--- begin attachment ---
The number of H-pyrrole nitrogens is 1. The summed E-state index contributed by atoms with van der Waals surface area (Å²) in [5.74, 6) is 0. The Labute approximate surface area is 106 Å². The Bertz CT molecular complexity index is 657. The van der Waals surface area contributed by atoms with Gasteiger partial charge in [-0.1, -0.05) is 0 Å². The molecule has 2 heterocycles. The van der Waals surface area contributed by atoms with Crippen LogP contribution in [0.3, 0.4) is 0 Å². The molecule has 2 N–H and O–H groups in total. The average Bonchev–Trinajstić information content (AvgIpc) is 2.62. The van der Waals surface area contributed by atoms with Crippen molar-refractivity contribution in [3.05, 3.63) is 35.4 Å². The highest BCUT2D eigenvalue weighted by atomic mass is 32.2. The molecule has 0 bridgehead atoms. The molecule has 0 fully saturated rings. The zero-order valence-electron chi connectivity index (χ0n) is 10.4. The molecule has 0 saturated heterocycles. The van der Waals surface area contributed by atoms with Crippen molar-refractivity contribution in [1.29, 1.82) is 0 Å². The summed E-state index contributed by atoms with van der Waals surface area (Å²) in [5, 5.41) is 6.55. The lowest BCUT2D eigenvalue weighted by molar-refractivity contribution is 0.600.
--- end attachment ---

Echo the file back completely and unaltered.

The number of H-pyrrole nitrogens is 1. The summed E-state index contributed by atoms with van der Waals surface area (Å²) in [5.74, 6) is 0. The Labute approximate surface area is 106 Å². The Bertz CT molecular complexity index is 657. The van der Waals surface area contributed by atoms with Gasteiger partial charge in [-0.1, -0.05) is 0 Å². The molecule has 2 heterocycles. The van der Waals surface area contributed by atoms with Crippen LogP contribution in [0.3, 0.4) is 0 Å². The molecule has 2 N–H and O–H groups in total. The average Bonchev–Trinajstić information content (AvgIpc) is 2.62. The van der Waals surface area contributed by atoms with Crippen molar-refractivity contribution in [3.05, 3.63) is 35.4 Å². The highest BCUT2D eigenvalue weighted by atomic mass is 32.2. The molecule has 0 bridgehead atoms. The molecule has 0 fully saturated rings. The zero-order valence-electron chi connectivity index (χ0n) is 10.4. The molecule has 0 saturated heterocycles. The van der Waals surface area contributed by atoms with Crippen molar-refractivity contribution in [1.29, 1.82) is 0 Å². The summed E-state index contributed by atoms with van der Waals surface area (Å²) in [5, 5.41) is 6.55. The lowest BCUT2D eigenvalue weighted by molar-refractivity contribution is 0.600.